A key figure in the music industry approached me on ideas for an upcoming talk she was doing. She told me she’d like to speak about basic contract formalities, such as drafting contracts, making sure they are properly signed and initialled, that there are two witnesses present and that your ID number is included etc. I had to stop her right there – those are not requirements for a valid contract!? But it dawned on me, for too long now, people seem to think that there are strict procedures in place to have a contract. And if they are not there, the contract is void.
Let’s debunk some of the myths.
Myth 1: Contracts must be in writing
What?! . . . this is big news. Believe it or not, oral agreements are just as valid (and legally binding) as written contracts.
Written contracts are good for two things; making the contracting parties fully aware of what they agreed to and proof that they agreed to it.
As with every rule, there are the exceptions. There are a small handful of contracts that must be in writing, such as suretyships and assignment of copyrights for example.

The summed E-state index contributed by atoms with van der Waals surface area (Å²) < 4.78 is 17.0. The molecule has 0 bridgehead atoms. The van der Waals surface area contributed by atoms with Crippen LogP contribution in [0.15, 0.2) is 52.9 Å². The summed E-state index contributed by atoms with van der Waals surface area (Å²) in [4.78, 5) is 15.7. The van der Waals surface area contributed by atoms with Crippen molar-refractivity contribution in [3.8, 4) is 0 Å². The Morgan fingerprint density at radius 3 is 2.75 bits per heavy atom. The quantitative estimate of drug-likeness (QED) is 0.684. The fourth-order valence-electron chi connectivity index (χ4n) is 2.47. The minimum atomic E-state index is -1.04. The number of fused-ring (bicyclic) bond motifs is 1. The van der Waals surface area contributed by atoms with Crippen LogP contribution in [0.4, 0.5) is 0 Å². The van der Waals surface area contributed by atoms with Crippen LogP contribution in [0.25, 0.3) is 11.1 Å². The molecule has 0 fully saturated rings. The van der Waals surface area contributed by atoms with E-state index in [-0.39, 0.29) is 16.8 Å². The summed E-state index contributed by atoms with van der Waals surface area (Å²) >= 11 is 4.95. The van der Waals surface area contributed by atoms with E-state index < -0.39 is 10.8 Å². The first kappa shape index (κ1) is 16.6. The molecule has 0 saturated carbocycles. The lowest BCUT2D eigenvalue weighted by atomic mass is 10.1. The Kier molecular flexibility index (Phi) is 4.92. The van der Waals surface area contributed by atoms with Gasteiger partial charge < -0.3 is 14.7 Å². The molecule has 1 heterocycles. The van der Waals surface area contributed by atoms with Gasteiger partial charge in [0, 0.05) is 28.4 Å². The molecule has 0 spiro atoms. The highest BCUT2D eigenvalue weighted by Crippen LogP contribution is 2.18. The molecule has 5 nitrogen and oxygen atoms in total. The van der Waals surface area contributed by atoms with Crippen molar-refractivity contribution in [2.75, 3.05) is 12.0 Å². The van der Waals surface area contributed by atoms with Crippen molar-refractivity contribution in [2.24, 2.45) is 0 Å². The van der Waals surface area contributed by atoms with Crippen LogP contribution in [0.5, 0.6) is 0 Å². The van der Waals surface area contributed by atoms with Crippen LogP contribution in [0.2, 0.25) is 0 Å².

Myth 2: Witnesses
This is not necessary at all. Lawyers think it is a good idea to have witnesses to help prove the contract was signed in case something goes wrong and you have to go to court, although it almost never happens these witnesses testify in court. I don’t typically make provisions for witnesses to sign when I draft contracts. It’s a schlep to have to find witnesses each time you want to conclude a contract anyway.
Myth 3: ID number
Again – this means nothing. It just helps identify who exactly is contracting. I have never seen matters go to court where a person denies that it is their name on the contract, although I’m not suggesting it does not happen.
Myth 4: Initial each page
Not a requirement, but it is quite useful. Initials on each page show that the person has at least looked at each page before signing. However, when signing affidavits, it is a requirement. So, although it is not a requirement for a contract, maybe just keep doing it.
Myth 5: Date and location
Very handy information to have, as it tells you when the contract was signed, which might be useful information should it go to court – but it’s not required.
This is one of my biggest pet-peeves, namely, contracts that are riddled with cryptic legal language (this is called legalese). It annoys me when I only start to vaguely understand a sentence after reading it 8 times. I am a big supporter of using (drum roll please) . . . plain English. There is no need to make use of Latin words or the age-old herewith, hereto and undercover hereof etc. Keep it simple. Please!
There are more ‘non-requirements’ of a contract. But these will be fine for now.